Pumped Hydro Schemes: specific reference is now made to PHS rather than to hydroelectric power generation. Whilst no development consent applications for hydroelectric power generation NSIPs are expected, if they are the PHS policy may be relevant. Draft policy acknowledges that the storage capability of PHS is valuable and useful to the electricity grid as it helps to correct imbalances in electricity supply and demand.
Biomass and Waste: as in 2011, the role played by the combustion of biomass and energy from waste plays in meeting the UK's energy needs is underscored. All biomass generating stations will have to be Carbon Capture Ready (CCR) and/or have Carbon Capture and Storage (CCS) technology applied – not just large scale.
- 5. Natural Gas Electricity Generation
The government notes that natural gas still has an important and on-going role to play in the transition to net zero by addressing the carbon dioxide and other greenhouse gases associated with its usage through CCR and CCS. Whilst there is an expectation that combustion power plants shall be replaced by low-carbon options by 2050, the government nonetheless acknowledges the critical role they play in providing dispatchable peaking capacity, in the short term, whilst low carbon alternatives come forward over time.
- 6. CCS
The NPS states that new carbon capture and storage infrastructure will be needed to ensure the transition to a net zero economy, and that there are no realistic alternatives to new CCS infrastructure for delivering net zero by 2050. CCS's importance to enabling domestic production of low carbon hydrogen from natural gas ('blue' hydrogen), and to achieving the deep decarbonisation of energy intensive industries such as chemical and cement plants and refineries is underlined in the NPS. The government notes the barriers to deployment of CCS are commercial rather than technological, and the deployment of CCS is reliant on the availability of infrastructure for the transportation and storage of CO2.
- 7. New Electricity Networks
The government notes the importance of this is two-fold: connecting new sources of electricity generation with each other and to centres of demand, and the potential risk of large scale power supply interruptions in the absence of a sufficiently robust network. The need for onshore reinforcement works is demonstrated and given great weight where it represents an efficient and economical means of connecting a new generating station to the network, reinforces the network to accommodate such connections, or reinforces the network to ensure that it is sufficiently resilient and capacious to reliably supply either existing or anticipated future levels of demand.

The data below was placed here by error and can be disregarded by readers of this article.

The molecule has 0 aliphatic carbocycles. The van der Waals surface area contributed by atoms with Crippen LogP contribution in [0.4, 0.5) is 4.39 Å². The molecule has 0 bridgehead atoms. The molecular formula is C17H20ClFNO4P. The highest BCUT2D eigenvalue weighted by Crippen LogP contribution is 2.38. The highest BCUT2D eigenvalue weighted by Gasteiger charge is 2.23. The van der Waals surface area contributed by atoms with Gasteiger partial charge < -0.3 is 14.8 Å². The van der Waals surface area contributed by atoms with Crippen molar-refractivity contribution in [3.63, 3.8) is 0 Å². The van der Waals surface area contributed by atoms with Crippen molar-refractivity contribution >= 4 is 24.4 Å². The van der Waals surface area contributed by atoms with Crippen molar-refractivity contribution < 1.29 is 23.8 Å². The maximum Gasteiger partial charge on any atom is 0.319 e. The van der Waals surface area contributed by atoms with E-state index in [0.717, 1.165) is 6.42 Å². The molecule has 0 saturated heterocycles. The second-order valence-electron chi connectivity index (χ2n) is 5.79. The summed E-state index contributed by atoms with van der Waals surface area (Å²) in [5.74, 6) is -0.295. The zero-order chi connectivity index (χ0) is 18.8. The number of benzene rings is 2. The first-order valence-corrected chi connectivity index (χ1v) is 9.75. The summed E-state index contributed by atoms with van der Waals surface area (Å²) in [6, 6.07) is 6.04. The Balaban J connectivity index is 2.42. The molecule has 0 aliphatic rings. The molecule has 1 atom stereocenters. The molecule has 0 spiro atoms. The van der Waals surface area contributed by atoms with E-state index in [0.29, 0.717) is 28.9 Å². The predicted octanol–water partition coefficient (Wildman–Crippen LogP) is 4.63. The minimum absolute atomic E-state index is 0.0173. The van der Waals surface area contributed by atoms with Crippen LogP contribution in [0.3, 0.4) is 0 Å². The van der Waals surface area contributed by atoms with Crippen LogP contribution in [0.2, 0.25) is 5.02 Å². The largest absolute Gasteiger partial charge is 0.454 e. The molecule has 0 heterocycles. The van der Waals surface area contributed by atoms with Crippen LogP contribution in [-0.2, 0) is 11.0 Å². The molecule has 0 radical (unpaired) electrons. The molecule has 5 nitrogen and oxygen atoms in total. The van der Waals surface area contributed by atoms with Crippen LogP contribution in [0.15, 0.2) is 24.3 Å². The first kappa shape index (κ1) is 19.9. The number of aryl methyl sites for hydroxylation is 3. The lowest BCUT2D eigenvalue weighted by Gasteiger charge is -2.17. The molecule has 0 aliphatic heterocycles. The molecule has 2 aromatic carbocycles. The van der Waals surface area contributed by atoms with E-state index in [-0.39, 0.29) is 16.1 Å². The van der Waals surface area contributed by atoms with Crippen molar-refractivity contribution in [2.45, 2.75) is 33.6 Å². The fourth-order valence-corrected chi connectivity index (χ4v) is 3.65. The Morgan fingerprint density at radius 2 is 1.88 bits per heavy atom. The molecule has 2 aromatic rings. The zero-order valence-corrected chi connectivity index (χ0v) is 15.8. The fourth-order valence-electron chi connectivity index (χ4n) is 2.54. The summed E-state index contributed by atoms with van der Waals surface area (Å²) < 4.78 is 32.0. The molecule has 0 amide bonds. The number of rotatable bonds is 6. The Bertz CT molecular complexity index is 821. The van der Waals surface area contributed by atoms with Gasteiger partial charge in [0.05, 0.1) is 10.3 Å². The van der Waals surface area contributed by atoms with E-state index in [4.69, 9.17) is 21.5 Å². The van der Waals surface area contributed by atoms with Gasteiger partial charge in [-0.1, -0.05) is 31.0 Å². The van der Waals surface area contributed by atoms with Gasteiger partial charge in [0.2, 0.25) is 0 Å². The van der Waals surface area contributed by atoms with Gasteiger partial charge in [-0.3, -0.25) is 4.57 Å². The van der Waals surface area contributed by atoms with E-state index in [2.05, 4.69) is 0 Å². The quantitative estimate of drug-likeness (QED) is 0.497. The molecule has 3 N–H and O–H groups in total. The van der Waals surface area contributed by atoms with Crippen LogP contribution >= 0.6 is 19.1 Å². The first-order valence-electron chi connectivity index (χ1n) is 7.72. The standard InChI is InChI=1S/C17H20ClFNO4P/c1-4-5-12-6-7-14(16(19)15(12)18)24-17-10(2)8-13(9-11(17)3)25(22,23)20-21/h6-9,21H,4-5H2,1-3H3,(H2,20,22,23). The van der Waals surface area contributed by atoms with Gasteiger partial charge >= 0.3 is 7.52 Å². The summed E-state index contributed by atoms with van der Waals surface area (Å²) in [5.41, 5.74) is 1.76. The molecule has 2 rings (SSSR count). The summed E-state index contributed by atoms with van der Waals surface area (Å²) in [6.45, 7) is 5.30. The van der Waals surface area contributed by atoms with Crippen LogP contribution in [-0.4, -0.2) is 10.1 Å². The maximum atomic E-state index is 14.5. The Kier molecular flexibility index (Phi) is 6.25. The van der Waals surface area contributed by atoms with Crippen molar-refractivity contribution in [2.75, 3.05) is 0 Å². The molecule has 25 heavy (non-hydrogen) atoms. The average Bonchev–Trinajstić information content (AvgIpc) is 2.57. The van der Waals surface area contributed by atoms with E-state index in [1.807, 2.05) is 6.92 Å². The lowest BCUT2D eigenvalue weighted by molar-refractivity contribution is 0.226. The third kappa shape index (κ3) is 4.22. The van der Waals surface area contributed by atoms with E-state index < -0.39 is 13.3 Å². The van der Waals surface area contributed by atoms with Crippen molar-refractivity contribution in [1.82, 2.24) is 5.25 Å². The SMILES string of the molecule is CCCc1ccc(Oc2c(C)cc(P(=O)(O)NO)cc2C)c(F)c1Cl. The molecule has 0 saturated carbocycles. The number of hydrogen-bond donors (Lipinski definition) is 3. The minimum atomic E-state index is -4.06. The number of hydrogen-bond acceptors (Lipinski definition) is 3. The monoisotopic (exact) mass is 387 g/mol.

- 8. Nuclear Power
Whilst undoubtedly taking a less prominent role than in the 2011 EN-1, the 2021 draft at 3.3.39-40 still carefully states nuclear power plants provide continuous, reliable, safe low carbon power, and that additional new nuclear generating capacity beyond Hinkley Point C will be needed to meet the UK's energy objectives. A new EN-6 national policy statement will follow to address nuclear generating infrastructure that is deployable after 2025.
- 9. Environmental and Biodiversity Net Gain, and principles of Good Design
Environmental principles that were not mentioned back in 2011 are now given prominence in the 2021 drafts. It is expected that following a tabled amendment to the Environment Bill, NSIPs shall take subject to a statutory BNG requirement. As in 2011, the NPS seeks to embed good design across all energy infrastructure, with the narrative also referring to opportunities for nature inclusive design. The Horlock Rules for substations and related assets are expressly referenced in the draft NPS for the first time, and critically for new electricity line projects, there is now a strong starting presumption of undergrounding in National Parks and AONB, unless the harm of doing so outweighs the landscape and visual benefit.
What happens next?
Following the consultation (on which BEIS has posed 27 questions, and seeks general additional observations from consultees), Parliament will then get a say. Parliamentary scrutiny of the Airports NPS demonstrated that straightforward parliamentary approval of a draft NPS cannot be taken for granted, even by a government with a large majority. On each draft NPS, BEIS will be required to respond to recommendations of a Committee of either House, or a resolution of either House, within a specified period. So the consultation is part of a wider process, and not an end in itself.
The timing of the NPS review, and the transitional arrangements decided on by the Secretary of State, do sit uncomfortably with the UK government's messaging around the need for urgency in delivery of new generating capacity. No planning policy change will occur until the revised NPS are finally designated - until then the existing 2011 suite of NPS suite will continue to have effect, creating a degree of frustration to those wanting to make use of clear policy support for low carbon infrastructure that the new NPS promise to deliver.